- Alcohol: Since alcohol is consumed orally, the substance has direct contact with the teeth. While some types of alcohol are acidic and others are sugary, it can upset the pH balance in the mouth. According to a cross-sectional study, alcohol-dependent individuals had a significantly higher number of decayed, missing, and filled teeth than nondependent participants.9
- Marijuana: Dry-mouth-related decay is associated with marijuana.7,16 However, the THC in marijuana can also stimulate the appetite, which can lead to increased consumption of snack foods that can also contribute to increased tooth decay.7
- ADHD Medications: Some drugs used to treat Attention Deficit Hyperactivity Disorder (ADHD) with the potential to be misused (e.g., Ritalin, Concerta, Adderall, Dexedrine, etc.) also have loose associations to dry mouth and tooth decay. One study indicated that children with ADHD are 12 times more likely to have more decayed, missing, or filled teeth than those without ADHD. While adequate studies are lacking, some professionals hypothesize that since many ADHD medications cause dry mouth, this lack of saliva leads to increased decay. Plus, the symptoms of dry mouth may prompt children to drink more sugary beverages, which in turn is also associated with tooth decay.4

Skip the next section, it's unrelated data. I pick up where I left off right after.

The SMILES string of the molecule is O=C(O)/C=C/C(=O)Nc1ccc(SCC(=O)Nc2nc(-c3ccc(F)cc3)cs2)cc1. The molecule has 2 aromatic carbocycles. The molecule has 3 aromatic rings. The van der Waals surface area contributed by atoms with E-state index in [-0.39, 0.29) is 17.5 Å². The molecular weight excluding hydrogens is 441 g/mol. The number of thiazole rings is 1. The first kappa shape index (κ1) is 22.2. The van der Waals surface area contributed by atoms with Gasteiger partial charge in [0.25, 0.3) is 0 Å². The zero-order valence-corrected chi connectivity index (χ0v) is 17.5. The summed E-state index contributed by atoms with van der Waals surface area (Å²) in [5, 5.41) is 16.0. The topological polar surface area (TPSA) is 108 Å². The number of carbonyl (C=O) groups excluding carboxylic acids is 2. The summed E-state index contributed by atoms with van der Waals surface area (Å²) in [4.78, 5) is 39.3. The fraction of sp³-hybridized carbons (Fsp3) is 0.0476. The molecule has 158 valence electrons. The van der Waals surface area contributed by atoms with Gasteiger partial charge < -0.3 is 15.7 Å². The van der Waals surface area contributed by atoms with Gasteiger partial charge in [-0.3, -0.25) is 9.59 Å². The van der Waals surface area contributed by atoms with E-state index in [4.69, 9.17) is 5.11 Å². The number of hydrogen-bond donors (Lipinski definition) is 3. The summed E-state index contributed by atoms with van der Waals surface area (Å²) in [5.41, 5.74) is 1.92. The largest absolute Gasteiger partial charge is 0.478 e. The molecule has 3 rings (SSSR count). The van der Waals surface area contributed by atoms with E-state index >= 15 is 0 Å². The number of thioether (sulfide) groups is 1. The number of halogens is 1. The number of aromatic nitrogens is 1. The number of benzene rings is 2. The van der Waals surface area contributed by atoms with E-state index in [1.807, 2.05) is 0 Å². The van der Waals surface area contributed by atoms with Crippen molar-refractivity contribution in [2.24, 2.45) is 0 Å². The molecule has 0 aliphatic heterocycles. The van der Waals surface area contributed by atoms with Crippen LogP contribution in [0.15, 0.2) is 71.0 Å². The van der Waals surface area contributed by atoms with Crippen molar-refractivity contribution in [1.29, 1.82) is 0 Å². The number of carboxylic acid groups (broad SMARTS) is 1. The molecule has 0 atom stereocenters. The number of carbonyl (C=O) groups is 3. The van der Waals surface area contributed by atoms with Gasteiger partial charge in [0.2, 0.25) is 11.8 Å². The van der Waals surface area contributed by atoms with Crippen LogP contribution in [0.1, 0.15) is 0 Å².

Periodontal Disease, Gingival Lesions, and Gingivitis
When exposed to bacteria for long enough, the teeth develop a film called plaque, which eventually hardens into tartar. If left untreated, tartar buildup then spreads below the gumline, where it’s difficult to remove. This bacteria and tartar, then, can infect tissue surrounding teeth, causing irritation and inflammation, which lead to gingivitis.17